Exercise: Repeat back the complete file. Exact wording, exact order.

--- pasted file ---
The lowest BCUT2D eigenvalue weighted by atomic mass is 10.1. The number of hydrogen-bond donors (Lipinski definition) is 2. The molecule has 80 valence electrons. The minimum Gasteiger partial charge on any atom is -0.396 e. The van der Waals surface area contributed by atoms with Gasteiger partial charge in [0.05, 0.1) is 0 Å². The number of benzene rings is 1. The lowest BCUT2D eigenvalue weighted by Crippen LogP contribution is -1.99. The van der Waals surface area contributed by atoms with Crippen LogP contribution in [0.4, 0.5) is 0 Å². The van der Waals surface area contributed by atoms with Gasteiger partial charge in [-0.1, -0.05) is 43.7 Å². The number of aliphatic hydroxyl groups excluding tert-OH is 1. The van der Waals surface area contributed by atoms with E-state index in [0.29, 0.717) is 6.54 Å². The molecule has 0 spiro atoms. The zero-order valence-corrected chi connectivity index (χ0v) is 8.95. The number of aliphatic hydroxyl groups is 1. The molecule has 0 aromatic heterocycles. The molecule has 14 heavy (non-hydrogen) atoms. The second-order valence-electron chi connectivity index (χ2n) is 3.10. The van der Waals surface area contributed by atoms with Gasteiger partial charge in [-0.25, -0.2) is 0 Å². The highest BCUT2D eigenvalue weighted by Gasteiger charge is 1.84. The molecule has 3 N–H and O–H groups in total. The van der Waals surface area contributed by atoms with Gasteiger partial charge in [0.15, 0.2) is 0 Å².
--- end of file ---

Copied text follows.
The lowest BCUT2D eigenvalue weighted by atomic mass is 10.1. The number of hydrogen-bond donors (Lipinski definition) is 2. The molecule has 80 valence electrons. The minimum Gasteiger partial charge on any atom is -0.396 e. The van der Waals surface area contributed by atoms with Gasteiger partial charge in [0.05, 0.1) is 0 Å². The number of benzene rings is 1. The lowest BCUT2D eigenvalue weighted by Crippen LogP contribution is -1.99. The van der Waals surface area contributed by atoms with Crippen LogP contribution in [0.4, 0.5) is 0 Å². The van der Waals surface area contributed by atoms with Gasteiger partial charge in [-0.1, -0.05) is 43.7 Å². The number of aliphatic hydroxyl groups excluding tert-OH is 1. The van der Waals surface area contributed by atoms with E-state index in [0.29, 0.717) is 6.54 Å². The molecule has 0 spiro atoms. The zero-order valence-corrected chi connectivity index (χ0v) is 8.95. The number of aliphatic hydroxyl groups is 1. The molecule has 0 aromatic heterocycles. The molecule has 14 heavy (non-hydrogen) atoms. The second-order valence-electron chi connectivity index (χ2n) is 3.10. The van der Waals surface area contributed by atoms with Gasteiger partial charge in [-0.25, -0.2) is 0 Å². The highest BCUT2D eigenvalue weighted by Gasteiger charge is 1.84. The molecule has 3 N–H and O–H groups in total. The van der Waals surface area contributed by atoms with Gasteiger partial charge in [0.15, 0.2) is 0 Å².